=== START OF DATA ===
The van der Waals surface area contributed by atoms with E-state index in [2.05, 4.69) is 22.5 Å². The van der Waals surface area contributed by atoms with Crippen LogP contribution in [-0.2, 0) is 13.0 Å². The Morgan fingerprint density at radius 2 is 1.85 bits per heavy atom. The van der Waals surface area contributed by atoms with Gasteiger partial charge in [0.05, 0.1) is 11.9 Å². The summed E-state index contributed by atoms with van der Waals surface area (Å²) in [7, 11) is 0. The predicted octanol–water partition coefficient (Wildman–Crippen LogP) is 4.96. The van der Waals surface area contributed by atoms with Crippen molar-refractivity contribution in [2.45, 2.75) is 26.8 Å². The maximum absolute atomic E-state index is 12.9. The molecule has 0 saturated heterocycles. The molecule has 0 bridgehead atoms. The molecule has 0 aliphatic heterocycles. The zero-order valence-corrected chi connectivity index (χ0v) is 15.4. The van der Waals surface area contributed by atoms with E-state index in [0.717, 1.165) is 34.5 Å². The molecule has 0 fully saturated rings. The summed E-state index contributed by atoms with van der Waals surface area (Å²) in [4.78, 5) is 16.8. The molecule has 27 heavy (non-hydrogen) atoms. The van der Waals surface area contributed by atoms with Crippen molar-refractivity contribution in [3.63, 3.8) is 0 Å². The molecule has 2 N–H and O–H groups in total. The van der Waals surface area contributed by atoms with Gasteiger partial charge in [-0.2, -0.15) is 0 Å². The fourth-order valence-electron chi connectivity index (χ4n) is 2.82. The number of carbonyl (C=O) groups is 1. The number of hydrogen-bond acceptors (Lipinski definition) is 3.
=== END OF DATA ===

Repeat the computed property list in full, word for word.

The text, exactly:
The van der Waals surface area contributed by atoms with E-state index in [2.05, 4.69) is 22.5 Å². The van der Waals surface area contributed by atoms with Crippen LogP contribution in [-0.2, 0) is 13.0 Å². The Morgan fingerprint density at radius 2 is 1.85 bits per heavy atom. The van der Waals surface area contributed by atoms with Gasteiger partial charge in [0.05, 0.1) is 11.9 Å². The summed E-state index contributed by atoms with van der Waals surface area (Å²) in [7, 11) is 0. The predicted octanol–water partition coefficient (Wildman–Crippen LogP) is 4.96. The van der Waals surface area contributed by atoms with Crippen molar-refractivity contribution in [2.45, 2.75) is 26.8 Å². The maximum absolute atomic E-state index is 12.9. The molecule has 0 saturated heterocycles. The molecule has 0 bridgehead atoms. The molecule has 0 aliphatic heterocycles. The zero-order valence-corrected chi connectivity index (χ0v) is 15.4. The van der Waals surface area contributed by atoms with E-state index in [0.717, 1.165) is 34.5 Å². The molecule has 0 fully saturated rings. The summed E-state index contributed by atoms with van der Waals surface area (Å²) in [4.78, 5) is 16.8. The molecule has 27 heavy (non-hydrogen) atoms. The van der Waals surface area contributed by atoms with Crippen molar-refractivity contribution in [3.63, 3.8) is 0 Å². The molecule has 2 N–H and O–H groups in total. The van der Waals surface area contributed by atoms with Gasteiger partial charge in [-0.2, -0.15) is 0 Å². The fourth-order valence-electron chi connectivity index (χ4n) is 2.82. The number of carbonyl (C=O) groups is 1. The number of hydrogen-bond acceptors (Lipinski definition) is 3.